As common media often mention, there are typically few asset classes such as bonds, equities, cash, commodities and real estate. These are the major groups. However, as seen above, there are 9 distinct categories and some of them are further breakdowns of the asset classes that we know. For example, Government Bonds, IG Credit, Inflation Linked Bonds and HY Bonds are a subset of bonds. Whereas for commodities and real estate, there are no further breakdowns.
2 implications here:
- Bonds have the largest allocation in the market portfolio where notably, some of its subsets are specifically called out. With the discussion on baseline portfolio in point 1, bonds cannot be ignored as an asset class and it is also imperatively to consider diversifying into its specific subsets. Any adjustments and active bets should then typically be made from the baseline portfolio.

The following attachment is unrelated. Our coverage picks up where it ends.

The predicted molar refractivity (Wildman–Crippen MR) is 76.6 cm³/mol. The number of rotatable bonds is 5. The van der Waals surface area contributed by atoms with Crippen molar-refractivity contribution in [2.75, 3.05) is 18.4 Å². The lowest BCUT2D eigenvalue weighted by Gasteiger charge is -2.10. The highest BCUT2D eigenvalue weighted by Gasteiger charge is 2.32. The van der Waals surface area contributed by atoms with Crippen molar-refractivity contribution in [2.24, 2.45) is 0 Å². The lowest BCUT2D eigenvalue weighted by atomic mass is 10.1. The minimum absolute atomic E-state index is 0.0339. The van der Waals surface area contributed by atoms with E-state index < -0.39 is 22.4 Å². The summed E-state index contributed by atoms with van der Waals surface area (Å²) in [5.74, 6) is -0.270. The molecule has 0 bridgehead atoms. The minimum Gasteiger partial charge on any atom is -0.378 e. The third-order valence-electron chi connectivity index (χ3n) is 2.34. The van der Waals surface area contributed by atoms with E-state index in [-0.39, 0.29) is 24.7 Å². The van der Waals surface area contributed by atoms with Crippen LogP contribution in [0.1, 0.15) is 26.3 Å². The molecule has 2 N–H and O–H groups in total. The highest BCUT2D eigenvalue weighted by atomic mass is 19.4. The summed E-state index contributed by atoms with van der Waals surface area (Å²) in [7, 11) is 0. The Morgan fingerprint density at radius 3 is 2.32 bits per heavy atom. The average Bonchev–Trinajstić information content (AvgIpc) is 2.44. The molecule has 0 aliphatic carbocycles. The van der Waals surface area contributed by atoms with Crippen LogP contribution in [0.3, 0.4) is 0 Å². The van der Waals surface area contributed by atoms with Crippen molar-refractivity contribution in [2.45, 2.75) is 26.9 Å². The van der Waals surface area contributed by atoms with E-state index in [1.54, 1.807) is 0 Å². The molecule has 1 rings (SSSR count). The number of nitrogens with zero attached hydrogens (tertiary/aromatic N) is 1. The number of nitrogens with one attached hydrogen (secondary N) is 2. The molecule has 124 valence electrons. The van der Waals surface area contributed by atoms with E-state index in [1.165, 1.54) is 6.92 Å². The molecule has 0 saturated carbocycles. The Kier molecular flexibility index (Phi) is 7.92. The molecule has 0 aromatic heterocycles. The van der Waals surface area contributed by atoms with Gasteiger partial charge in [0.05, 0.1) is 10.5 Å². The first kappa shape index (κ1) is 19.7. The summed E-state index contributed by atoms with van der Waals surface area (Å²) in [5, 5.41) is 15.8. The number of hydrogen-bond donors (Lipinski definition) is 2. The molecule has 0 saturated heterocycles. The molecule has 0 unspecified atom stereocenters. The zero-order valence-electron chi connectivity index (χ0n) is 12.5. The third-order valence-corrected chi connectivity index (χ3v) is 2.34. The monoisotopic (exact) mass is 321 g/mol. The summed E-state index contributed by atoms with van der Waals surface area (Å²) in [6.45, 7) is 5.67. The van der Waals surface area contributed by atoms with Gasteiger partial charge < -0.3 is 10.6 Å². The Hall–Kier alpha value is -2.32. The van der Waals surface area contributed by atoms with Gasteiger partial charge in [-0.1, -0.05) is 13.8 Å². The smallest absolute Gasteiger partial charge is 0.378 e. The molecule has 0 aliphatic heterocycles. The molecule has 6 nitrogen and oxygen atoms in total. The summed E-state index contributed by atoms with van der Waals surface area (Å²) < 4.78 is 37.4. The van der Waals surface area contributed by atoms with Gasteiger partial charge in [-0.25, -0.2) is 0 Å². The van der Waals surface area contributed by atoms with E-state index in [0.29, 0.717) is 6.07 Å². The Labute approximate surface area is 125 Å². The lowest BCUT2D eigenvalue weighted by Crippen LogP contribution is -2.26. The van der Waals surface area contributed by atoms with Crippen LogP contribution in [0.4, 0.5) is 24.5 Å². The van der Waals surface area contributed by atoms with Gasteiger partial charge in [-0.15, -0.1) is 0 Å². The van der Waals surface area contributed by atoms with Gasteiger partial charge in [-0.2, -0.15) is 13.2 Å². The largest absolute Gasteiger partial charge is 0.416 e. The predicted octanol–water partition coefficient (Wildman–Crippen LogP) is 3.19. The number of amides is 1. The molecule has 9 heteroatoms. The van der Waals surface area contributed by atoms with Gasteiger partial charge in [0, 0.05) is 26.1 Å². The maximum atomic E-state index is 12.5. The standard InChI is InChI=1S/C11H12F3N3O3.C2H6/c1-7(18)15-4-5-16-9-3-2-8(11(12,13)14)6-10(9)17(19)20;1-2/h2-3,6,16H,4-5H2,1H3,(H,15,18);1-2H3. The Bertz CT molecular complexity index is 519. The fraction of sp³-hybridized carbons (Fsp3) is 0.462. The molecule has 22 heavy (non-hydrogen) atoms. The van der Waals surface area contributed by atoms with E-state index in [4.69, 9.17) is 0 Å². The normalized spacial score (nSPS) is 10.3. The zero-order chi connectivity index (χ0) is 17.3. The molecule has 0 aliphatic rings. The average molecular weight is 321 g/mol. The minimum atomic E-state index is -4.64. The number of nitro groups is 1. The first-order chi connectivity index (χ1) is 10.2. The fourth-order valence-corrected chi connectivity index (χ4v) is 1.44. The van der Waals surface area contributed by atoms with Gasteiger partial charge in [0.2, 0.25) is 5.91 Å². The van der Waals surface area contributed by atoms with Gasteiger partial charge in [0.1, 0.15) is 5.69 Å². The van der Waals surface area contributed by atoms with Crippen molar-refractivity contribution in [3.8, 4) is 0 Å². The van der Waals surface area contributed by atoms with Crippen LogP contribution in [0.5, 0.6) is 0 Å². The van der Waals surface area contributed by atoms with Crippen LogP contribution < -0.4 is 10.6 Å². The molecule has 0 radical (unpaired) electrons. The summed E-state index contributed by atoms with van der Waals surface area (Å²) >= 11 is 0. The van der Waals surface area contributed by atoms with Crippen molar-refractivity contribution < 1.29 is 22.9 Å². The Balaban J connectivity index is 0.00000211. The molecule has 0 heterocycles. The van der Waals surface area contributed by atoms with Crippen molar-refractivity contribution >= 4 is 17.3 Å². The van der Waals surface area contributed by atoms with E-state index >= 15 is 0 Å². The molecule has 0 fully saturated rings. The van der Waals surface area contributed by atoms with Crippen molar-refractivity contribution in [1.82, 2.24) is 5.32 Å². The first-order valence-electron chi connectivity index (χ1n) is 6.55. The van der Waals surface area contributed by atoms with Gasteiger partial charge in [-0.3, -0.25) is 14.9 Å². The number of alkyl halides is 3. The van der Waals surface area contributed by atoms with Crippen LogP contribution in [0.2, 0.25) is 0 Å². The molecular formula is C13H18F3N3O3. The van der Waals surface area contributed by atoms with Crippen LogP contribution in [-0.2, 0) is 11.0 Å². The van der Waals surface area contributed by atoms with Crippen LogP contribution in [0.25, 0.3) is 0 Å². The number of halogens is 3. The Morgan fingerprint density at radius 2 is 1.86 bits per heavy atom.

- The baseline portfolio also has low investment in gold and real estate. There are some interesting inferences which we draw here: there seem to be some penalties for liquidity risks – investments are low for private equity, gold and real estate which have low liquidity; there are still diversification benefits when investing across asset classes.
Trends provide important context on how things have progressed. Few key information here:
- Despite some dips occurring during market downturns, the market portfolio has increased significantly and looks to be growing more. This can be inferred from the increase in money supply as the Fed pumps more money into the system. Inflation is definitely real and evident here.
- Alternative assets which have real limited supply, instead grew at marginal pace compared to equities and bonds. The growth indicates inflation and also the impact of dynamic supply with Fed printing program. It proves the point that choosing the right asset class that moves with increasing money supply will benefit investors.
4. Why it is important
Consolidating what we have discussed above,